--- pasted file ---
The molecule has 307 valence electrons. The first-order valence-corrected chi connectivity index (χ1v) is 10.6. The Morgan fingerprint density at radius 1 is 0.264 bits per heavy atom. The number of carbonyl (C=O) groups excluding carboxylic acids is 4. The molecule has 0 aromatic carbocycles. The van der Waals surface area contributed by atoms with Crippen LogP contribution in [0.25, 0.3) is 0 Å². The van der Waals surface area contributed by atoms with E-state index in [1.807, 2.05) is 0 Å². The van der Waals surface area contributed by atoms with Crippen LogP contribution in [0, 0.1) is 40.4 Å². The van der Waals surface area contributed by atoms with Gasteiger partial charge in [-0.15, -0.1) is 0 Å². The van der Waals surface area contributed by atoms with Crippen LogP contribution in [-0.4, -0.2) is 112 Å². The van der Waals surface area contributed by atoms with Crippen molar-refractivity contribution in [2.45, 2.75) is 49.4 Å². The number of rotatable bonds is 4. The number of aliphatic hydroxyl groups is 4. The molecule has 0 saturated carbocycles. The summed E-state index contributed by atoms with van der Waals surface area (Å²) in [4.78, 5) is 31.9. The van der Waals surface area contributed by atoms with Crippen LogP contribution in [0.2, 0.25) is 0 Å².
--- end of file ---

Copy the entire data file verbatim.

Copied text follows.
The molecule has 307 valence electrons. The first-order valence-corrected chi connectivity index (χ1v) is 10.6. The Morgan fingerprint density at radius 1 is 0.264 bits per heavy atom. The number of carbonyl (C=O) groups excluding carboxylic acids is 4. The molecule has 0 aromatic carbocycles. The van der Waals surface area contributed by atoms with Crippen LogP contribution in [0.25, 0.3) is 0 Å². The van der Waals surface area contributed by atoms with E-state index in [1.807, 2.05) is 0 Å². The van der Waals surface area contributed by atoms with Crippen LogP contribution in [0, 0.1) is 40.4 Å². The van der Waals surface area contributed by atoms with Gasteiger partial charge in [-0.15, -0.1) is 0 Å². The van der Waals surface area contributed by atoms with Crippen LogP contribution in [-0.4, -0.2) is 112 Å². The van der Waals surface area contributed by atoms with Crippen molar-refractivity contribution in [2.45, 2.75) is 49.4 Å². The number of rotatable bonds is 4. The number of aliphatic hydroxyl groups is 4. The molecule has 0 saturated carbocycles. The summed E-state index contributed by atoms with van der Waals surface area (Å²) in [4.78, 5) is 31.9. The van der Waals surface area contributed by atoms with Crippen LogP contribution in [0.2, 0.25) is 0 Å².